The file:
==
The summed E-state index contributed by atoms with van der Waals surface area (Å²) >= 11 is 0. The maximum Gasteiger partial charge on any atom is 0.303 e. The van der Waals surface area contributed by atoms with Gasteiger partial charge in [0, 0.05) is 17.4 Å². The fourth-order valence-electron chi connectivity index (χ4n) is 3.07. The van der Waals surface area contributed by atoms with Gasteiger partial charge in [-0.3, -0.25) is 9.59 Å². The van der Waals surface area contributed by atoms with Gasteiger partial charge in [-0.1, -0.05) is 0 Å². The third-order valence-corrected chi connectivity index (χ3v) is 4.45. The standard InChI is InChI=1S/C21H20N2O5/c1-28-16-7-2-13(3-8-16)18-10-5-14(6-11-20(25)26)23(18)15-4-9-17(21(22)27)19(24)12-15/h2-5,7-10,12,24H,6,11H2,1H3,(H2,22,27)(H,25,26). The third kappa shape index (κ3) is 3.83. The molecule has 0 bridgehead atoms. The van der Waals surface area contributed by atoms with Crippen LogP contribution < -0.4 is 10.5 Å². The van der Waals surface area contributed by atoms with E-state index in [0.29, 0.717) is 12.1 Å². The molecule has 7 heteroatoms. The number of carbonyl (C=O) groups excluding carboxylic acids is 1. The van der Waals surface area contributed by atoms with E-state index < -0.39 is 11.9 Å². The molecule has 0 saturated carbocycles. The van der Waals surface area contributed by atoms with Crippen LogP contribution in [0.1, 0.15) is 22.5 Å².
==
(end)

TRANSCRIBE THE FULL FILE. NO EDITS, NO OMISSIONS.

The summed E-state index contributed by atoms with van der Waals surface area (Å²) >= 11 is 0. The maximum Gasteiger partial charge on any atom is 0.303 e. The van der Waals surface area contributed by atoms with Gasteiger partial charge in [0, 0.05) is 17.4 Å². The fourth-order valence-electron chi connectivity index (χ4n) is 3.07. The van der Waals surface area contributed by atoms with Gasteiger partial charge in [-0.3, -0.25) is 9.59 Å². The van der Waals surface area contributed by atoms with Gasteiger partial charge in [-0.1, -0.05) is 0 Å². The third-order valence-corrected chi connectivity index (χ3v) is 4.45. The standard InChI is InChI=1S/C21H20N2O5/c1-28-16-7-2-13(3-8-16)18-10-5-14(6-11-20(25)26)23(18)15-4-9-17(21(22)27)19(24)12-15/h2-5,7-10,12,24H,6,11H2,1H3,(H2,22,27)(H,25,26). The third kappa shape index (κ3) is 3.83. The molecule has 0 bridgehead atoms. The van der Waals surface area contributed by atoms with Crippen LogP contribution < -0.4 is 10.5 Å². The van der Waals surface area contributed by atoms with E-state index in [0.29, 0.717) is 12.1 Å². The molecule has 7 heteroatoms. The number of carbonyl (C=O) groups excluding carboxylic acids is 1. The van der Waals surface area contributed by atoms with E-state index < -0.39 is 11.9 Å². The molecule has 0 saturated carbocycles. The van der Waals surface area contributed by atoms with Crippen LogP contribution in [0.1, 0.15) is 22.5 Å².